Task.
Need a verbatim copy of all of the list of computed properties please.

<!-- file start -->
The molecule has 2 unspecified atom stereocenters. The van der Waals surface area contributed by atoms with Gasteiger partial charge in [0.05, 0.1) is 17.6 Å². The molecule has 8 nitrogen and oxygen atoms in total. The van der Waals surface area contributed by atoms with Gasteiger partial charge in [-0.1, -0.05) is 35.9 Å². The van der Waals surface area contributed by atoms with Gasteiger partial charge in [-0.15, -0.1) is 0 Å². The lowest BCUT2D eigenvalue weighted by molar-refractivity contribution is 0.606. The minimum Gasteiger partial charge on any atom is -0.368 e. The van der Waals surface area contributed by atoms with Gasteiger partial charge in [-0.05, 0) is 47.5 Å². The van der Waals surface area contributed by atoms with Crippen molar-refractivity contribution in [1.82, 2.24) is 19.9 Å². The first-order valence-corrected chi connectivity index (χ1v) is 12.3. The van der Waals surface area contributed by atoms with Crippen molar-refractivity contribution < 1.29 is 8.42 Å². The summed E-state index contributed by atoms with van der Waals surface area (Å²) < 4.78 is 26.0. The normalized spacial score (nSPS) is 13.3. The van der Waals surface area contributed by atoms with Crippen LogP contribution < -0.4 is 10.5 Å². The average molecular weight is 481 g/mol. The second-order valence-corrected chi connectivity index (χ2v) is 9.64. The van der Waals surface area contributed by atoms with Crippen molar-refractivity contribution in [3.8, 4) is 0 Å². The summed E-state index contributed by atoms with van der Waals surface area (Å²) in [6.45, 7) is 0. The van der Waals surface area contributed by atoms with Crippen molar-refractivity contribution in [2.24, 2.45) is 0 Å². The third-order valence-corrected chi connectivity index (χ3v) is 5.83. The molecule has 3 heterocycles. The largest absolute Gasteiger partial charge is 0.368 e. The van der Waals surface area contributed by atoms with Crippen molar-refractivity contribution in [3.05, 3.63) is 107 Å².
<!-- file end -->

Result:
The molecule has 2 unspecified atom stereocenters. The van der Waals surface area contributed by atoms with Gasteiger partial charge in [0.05, 0.1) is 17.6 Å². The molecule has 8 nitrogen and oxygen atoms in total. The van der Waals surface area contributed by atoms with Gasteiger partial charge in [-0.1, -0.05) is 35.9 Å². The van der Waals surface area contributed by atoms with Gasteiger partial charge in [-0.15, -0.1) is 0 Å². The lowest BCUT2D eigenvalue weighted by molar-refractivity contribution is 0.606. The minimum Gasteiger partial charge on any atom is -0.368 e. The van der Waals surface area contributed by atoms with Gasteiger partial charge in [-0.05, 0) is 47.5 Å². The van der Waals surface area contributed by atoms with Crippen molar-refractivity contribution in [1.82, 2.24) is 19.9 Å². The first-order valence-corrected chi connectivity index (χ1v) is 12.3. The van der Waals surface area contributed by atoms with Crippen molar-refractivity contribution < 1.29 is 8.42 Å². The summed E-state index contributed by atoms with van der Waals surface area (Å²) < 4.78 is 26.0. The normalized spacial score (nSPS) is 13.3. The van der Waals surface area contributed by atoms with Crippen LogP contribution < -0.4 is 10.5 Å². The average molecular weight is 481 g/mol. The second-order valence-corrected chi connectivity index (χ2v) is 9.64. The van der Waals surface area contributed by atoms with Crippen molar-refractivity contribution in [3.8, 4) is 0 Å². The summed E-state index contributed by atoms with van der Waals surface area (Å²) in [6.45, 7) is 0. The van der Waals surface area contributed by atoms with Crippen molar-refractivity contribution in [2.24, 2.45) is 0 Å². The third-order valence-corrected chi connectivity index (χ3v) is 5.83. The molecule has 3 heterocycles. The largest absolute Gasteiger partial charge is 0.368 e. The van der Waals surface area contributed by atoms with Crippen molar-refractivity contribution in [3.05, 3.63) is 107 Å².